A study evaluating factors affecting local regrowth after watch and wait for patients with rectal cancer and a clinical complete response following chemoradiotherapy in rectal cancer found some evidence that increasing clinical T (cT) stage increases the risk of local regrowth ... read more

Modulation of gut microbiome may alleviate immunotherapy-associated colitis

Researchers have reported the first case series of immune checkpoint inhibitors-associated colitis successfully treated with fecal microbiota transplantation, with reconstitution of the gut microbiome and a relative increase in the proportion of regulatory T-cells within the ... read more

ESICON 2018 Updates

Craniopharyngioma: Genetics and management perspective - Dr Carles Gaston-Massuet

  • Craniopharyngiomas (CPs) are tumors that arise from the pituitary gland. They are of two types – Adamantinomatous (aCPs), and papillary (pCPs).
  • Genotyping tumors to identify therapeutic treatments is important.... read more

Debate: Bariatric Surgery-Are we loosing battle to surgeons?

  • There should be no battle between bariatric surgeons and Endocrinologists. We should together battle the chronic recalcitrant disease-morbid obesity and type 2 diabetes. .... read more

Medical Nutrition Therapy for Diabetes, Dr Vineet Kumar Surana

  • Medical nutrition therapy (MNT) is a therapeutic approach to treating medical conditions and their associated symptoms through the use of a specifically tailored diet devised and monitored by healthcare professionals.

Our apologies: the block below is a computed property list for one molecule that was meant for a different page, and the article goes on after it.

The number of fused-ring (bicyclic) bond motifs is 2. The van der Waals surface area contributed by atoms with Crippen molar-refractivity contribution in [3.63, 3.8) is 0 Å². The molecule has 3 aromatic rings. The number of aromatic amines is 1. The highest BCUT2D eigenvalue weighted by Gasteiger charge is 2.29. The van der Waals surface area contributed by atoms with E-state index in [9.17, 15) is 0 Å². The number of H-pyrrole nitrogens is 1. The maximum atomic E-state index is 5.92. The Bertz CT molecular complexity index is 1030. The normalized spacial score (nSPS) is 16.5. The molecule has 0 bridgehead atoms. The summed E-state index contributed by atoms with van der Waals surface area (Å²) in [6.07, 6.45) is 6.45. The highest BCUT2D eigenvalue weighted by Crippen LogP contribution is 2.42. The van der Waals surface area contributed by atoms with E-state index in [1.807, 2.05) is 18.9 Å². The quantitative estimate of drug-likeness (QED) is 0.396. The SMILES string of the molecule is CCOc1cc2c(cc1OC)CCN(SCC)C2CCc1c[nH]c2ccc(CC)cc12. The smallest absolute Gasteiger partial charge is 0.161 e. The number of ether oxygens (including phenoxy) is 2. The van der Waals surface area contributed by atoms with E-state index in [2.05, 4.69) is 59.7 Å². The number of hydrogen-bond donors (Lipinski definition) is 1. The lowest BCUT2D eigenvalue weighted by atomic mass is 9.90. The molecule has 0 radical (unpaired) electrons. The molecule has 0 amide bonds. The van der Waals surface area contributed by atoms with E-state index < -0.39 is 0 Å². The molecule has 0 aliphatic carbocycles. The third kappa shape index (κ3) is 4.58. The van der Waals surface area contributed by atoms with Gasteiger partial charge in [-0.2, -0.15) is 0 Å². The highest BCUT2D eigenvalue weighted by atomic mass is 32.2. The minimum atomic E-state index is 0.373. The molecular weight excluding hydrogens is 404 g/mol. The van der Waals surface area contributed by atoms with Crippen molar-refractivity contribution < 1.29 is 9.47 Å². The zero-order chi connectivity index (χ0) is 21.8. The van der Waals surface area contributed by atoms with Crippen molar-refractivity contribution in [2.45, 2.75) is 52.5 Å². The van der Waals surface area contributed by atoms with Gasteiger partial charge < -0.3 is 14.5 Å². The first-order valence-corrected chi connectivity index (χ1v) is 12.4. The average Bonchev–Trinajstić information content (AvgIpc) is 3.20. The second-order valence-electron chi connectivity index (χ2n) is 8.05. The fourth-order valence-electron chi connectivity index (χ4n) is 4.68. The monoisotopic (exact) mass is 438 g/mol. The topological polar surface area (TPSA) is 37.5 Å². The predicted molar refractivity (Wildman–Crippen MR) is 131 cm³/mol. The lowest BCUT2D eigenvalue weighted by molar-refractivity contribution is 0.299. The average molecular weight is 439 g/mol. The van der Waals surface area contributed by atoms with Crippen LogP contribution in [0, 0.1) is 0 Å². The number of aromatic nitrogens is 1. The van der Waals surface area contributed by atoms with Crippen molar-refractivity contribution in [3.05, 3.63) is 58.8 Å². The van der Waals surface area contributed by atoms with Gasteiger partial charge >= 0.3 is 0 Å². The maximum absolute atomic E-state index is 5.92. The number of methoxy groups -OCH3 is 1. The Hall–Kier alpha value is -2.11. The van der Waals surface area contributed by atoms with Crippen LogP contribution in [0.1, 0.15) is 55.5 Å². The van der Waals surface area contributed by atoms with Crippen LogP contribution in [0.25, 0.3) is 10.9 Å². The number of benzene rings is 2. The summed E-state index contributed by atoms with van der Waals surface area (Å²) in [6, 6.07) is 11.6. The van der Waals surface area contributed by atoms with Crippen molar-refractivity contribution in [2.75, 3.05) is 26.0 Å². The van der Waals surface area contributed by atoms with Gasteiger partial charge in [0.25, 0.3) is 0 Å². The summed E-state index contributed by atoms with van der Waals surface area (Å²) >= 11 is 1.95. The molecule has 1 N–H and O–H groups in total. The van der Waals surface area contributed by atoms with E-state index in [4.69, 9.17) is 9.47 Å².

• Evidence shows adding medical nutrition therapy to be significant in preventing pre-diabetes and managing diagnosed diabetes .... read more

Diabetes insipidus: Challenges in diagnosis, Dr Joseph G Verbalis, USA

  • Diabetes insipidus is a syndrome characterized by hypotonic polyuria: 24-h urine volume>50 ml/Kg under conditions of ad lib intake; urine S.G.<1.010; absence of solute diuresis (dipstick negative for glucose).
  • Failure to meet any of the criteria given above renders further evaluation unnecessary... read more

Immune Check Point Inhibitors: Endocrine Consequences - Dr Anil Bhansali, Chandigarh

  • Evolution of immune check point inhibitors (ICPi) is a breakthrough in the management of metastatic carcinomas.
  • ICPi include CTLA-4 inhibitor ipilimumab; PD-1 inhibitors; and PDL-1 inhibitors. .. read more
eMedi Humor
Medicolegal Corner
eMedi Quiz
1. Intravenous fluids.
2. Oral rehydration therapy.
3. Intravenous fluid initially for 4 hours followed by oral fluids.
4. Plain water ad libitum.
Lifestyle Updates
Inspirational Story 1: Benefits of Struggling
Inspirational Story 2: The Father and His Sons
Retinopathy of prematurity can cause lifelong blindness
About 1 lakh children in India are affected by this condition
New Delhi, 19 November 2018: About 30,000 Indian children go blind every year due to retina-related diseases, commonly seen in premature children. Statistics indicate that as many as 1 lakh children are afflicted by Retinopathy of Prematurity (ROP) in India. Lack of screening facilities and poor referrals are two of the main challenges faced by the country when it comes to tackling the disease.

ROP is a dynamic, time-bound disease that is not present at birth. The condition afflicts the eyes of pre-term babies that have typically received intensive neonatal...